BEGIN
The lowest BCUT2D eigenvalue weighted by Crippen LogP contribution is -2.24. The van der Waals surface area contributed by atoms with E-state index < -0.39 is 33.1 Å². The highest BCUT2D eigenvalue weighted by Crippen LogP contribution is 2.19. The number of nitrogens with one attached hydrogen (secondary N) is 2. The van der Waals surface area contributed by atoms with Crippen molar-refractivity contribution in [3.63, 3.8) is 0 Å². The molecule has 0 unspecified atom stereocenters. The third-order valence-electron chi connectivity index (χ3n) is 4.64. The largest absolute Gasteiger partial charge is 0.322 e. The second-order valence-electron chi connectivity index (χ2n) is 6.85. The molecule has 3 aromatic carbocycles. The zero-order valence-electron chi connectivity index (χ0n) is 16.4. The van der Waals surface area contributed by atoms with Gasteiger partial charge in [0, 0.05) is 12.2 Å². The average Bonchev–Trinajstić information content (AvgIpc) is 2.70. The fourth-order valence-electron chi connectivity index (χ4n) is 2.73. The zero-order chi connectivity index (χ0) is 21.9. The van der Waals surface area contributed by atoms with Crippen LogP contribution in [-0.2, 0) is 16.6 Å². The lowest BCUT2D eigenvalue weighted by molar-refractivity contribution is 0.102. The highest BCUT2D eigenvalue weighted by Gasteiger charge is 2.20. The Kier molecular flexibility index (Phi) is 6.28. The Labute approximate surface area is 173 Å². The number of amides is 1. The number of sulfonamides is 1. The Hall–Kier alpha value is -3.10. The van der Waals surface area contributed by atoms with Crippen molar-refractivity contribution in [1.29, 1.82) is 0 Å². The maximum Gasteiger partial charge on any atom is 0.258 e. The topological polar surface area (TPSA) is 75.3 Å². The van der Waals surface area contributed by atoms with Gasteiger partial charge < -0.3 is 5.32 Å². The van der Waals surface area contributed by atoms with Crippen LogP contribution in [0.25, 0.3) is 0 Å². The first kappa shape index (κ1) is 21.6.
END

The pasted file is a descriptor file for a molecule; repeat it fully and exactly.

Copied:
The lowest BCUT2D eigenvalue weighted by Crippen LogP contribution is -2.24. The van der Waals surface area contributed by atoms with E-state index < -0.39 is 33.1 Å². The highest BCUT2D eigenvalue weighted by Crippen LogP contribution is 2.19. The number of nitrogens with one attached hydrogen (secondary N) is 2. The van der Waals surface area contributed by atoms with Crippen molar-refractivity contribution in [3.63, 3.8) is 0 Å². The molecule has 0 unspecified atom stereocenters. The third-order valence-electron chi connectivity index (χ3n) is 4.64. The largest absolute Gasteiger partial charge is 0.322 e. The second-order valence-electron chi connectivity index (χ2n) is 6.85. The molecule has 3 aromatic carbocycles. The zero-order valence-electron chi connectivity index (χ0n) is 16.4. The van der Waals surface area contributed by atoms with Gasteiger partial charge in [0, 0.05) is 12.2 Å². The average Bonchev–Trinajstić information content (AvgIpc) is 2.70. The fourth-order valence-electron chi connectivity index (χ4n) is 2.73. The zero-order chi connectivity index (χ0) is 21.9. The van der Waals surface area contributed by atoms with Crippen LogP contribution in [-0.2, 0) is 16.6 Å². The lowest BCUT2D eigenvalue weighted by molar-refractivity contribution is 0.102. The highest BCUT2D eigenvalue weighted by Gasteiger charge is 2.20. The Kier molecular flexibility index (Phi) is 6.28. The Labute approximate surface area is 173 Å². The number of amides is 1. The number of sulfonamides is 1. The Hall–Kier alpha value is -3.10. The van der Waals surface area contributed by atoms with Crippen molar-refractivity contribution in [1.29, 1.82) is 0 Å². The maximum Gasteiger partial charge on any atom is 0.258 e. The topological polar surface area (TPSA) is 75.3 Å². The van der Waals surface area contributed by atoms with Gasteiger partial charge < -0.3 is 5.32 Å². The van der Waals surface area contributed by atoms with Crippen LogP contribution in [0.25, 0.3) is 0 Å². The first kappa shape index (κ1) is 21.6.